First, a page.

June 12th, 2020
Premises Liability During COVID-19
Posted in: Real Estate Law
Author: Richard A. Loube
As numerous states throughout the U.S. continue their various phases of reopening and employees and patrons return to office buildings, restaurants and retail spaces, commercial landlords and tenants are facing new challenges during the COVID-19 pandemic. In a recent article by Darla J. McClure, Darla covers imperative considerations and guidelines related to bringing your workforce back during COVID-19. As a part of those considerations, inevitably, there will be an increase in the use of high-traffic areas and common surfaces, which, poses potential premises liability due to the spread of this highly communicable virus. Though Congress may enact limited liability protection for businesses that comply with federally mandated safety standards, the fate of such legislation remains in question as Congress continues to debate. Without any bright line in place affording landlords and tenants clear protection, it is advisable that landlords and tenants become familiar with their duties and obligations under principles of premises liability.
Multi-tenant Buildings and Centers
For multi-tenant buildings and centers, generally, commercial landlords have the duty of using reasonable care to maintain the common areas in a safe condition since the landlords retain control of these areas. The same cannot be said for the leased premises themselves. In the absence of an express obligation in a lease, a commercial landlord generally has no duty to maintain or repair a leased space. For single-tenant commercial properties without shared common areas, this may mean that the tenant will be solely responsible for keeping the property in a safe condition once employees return to work.
Undoubtedly, commercial landlords regularly reserve for themselves the right to enter into a leased premises and perform maintenance and repairs on behalf of a tenant. Tenants have often pointed to these provisions to argue that landlords do retain control over a leased premises and, therefore, have an obligation to maintain the leased premises. However, courts have typically opined by holding that a reservation of rights does not, by itself, create a duty or obligation on the part of the landlord.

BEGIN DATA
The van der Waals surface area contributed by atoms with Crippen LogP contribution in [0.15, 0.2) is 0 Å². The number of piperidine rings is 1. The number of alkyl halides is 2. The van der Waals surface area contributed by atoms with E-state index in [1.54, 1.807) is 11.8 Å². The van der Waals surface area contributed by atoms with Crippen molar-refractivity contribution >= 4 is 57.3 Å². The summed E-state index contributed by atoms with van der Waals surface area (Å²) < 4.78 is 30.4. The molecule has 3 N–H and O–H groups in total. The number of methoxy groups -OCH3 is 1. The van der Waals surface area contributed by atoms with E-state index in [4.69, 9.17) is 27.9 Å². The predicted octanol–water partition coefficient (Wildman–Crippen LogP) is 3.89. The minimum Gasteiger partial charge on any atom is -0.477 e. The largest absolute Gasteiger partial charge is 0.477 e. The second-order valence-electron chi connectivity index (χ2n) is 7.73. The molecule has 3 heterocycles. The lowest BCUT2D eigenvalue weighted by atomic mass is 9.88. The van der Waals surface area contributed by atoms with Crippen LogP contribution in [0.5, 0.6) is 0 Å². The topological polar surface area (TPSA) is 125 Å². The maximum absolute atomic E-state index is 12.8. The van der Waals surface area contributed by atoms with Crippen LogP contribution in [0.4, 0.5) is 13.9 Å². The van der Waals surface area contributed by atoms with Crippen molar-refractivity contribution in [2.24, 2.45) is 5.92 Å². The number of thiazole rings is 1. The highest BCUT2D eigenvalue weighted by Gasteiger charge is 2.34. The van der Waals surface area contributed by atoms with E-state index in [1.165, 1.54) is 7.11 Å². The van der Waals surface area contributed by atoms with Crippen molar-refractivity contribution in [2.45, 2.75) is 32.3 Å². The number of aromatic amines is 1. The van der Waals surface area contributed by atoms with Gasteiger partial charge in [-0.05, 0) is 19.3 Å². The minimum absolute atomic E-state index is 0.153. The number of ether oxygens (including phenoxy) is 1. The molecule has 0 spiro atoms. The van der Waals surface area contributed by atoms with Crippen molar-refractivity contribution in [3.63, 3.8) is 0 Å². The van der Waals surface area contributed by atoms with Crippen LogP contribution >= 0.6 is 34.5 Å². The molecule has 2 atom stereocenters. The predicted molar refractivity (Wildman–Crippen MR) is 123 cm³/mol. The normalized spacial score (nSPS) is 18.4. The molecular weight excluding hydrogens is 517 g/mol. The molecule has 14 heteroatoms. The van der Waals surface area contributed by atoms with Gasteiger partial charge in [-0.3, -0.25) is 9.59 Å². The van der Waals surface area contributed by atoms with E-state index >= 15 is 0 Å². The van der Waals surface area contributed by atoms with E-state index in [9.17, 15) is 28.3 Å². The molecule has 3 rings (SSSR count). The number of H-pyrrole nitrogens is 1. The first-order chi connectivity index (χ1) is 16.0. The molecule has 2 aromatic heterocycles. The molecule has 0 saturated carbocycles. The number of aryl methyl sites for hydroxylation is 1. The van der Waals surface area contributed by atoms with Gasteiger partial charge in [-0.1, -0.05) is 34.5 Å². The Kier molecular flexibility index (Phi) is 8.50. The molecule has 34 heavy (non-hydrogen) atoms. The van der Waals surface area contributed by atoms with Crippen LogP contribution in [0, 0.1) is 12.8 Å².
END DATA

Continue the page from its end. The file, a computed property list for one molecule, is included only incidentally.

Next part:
In the case of occupants using space through an office-sharing or service agreement, such as the membership agreement used by WeWork, these agreements provide licenses, which are a distinguishable property interest. Whereas a lease gives the occupant the exclusive right to use and occupy a particular space, the license on the other hand, granted under these office-sharing agreements is not exclusive, and the licensor retains control over the entire space as a common area. As a result, licensors, such as WeWork, will be responsible for overall maintenance and cleanliness of these types of spaces. With that said, certain occupants under office-sharing and membership agreements in fact pay for a particular space, leaving open the question whether these arrangements are a license, or, in fact, a lease in disguise. Worth noting, WeWork and similar companies rent these shared spaces from the property owners, and the maintenance of common areas outside of office-sharing space likely falls back onto the property owner.
Ultimately, it is important to determine which party retains control over a space because, in any premises liability analysis, the first step is to determine whether a party owed a duty of care. Where there is a duty owed, that party must exercise reasonable care to keep the premises in a reasonably safe condition. It is for this reason that landlords, tenants, and other operators should refer to guidance issued by the World Health Organization and U.S. Center for Disease Control and Prevention in keeping office and retail space in a safe, clean, and habitable condition. Although these guidelines do not create safe harbors, observance of these guidelines will help support the position that a landlord, tenant, or other operator exercised reasonable care in the event an employee or patron later tests positive for COVID-19.
This Article provides a general discussion of principles of premises liability. The analysis of specific claims and best practices to limit potential liability depends on the unique circumstances of each case. For any business making plans to reopen to the public, it is recommended that you speak with an attorney to develop a tailored plan for reopening based on the type of premises and type of business operated at the premises.
You can find more on issues affecting businesses and individuals in our COVID-19 Resource Center.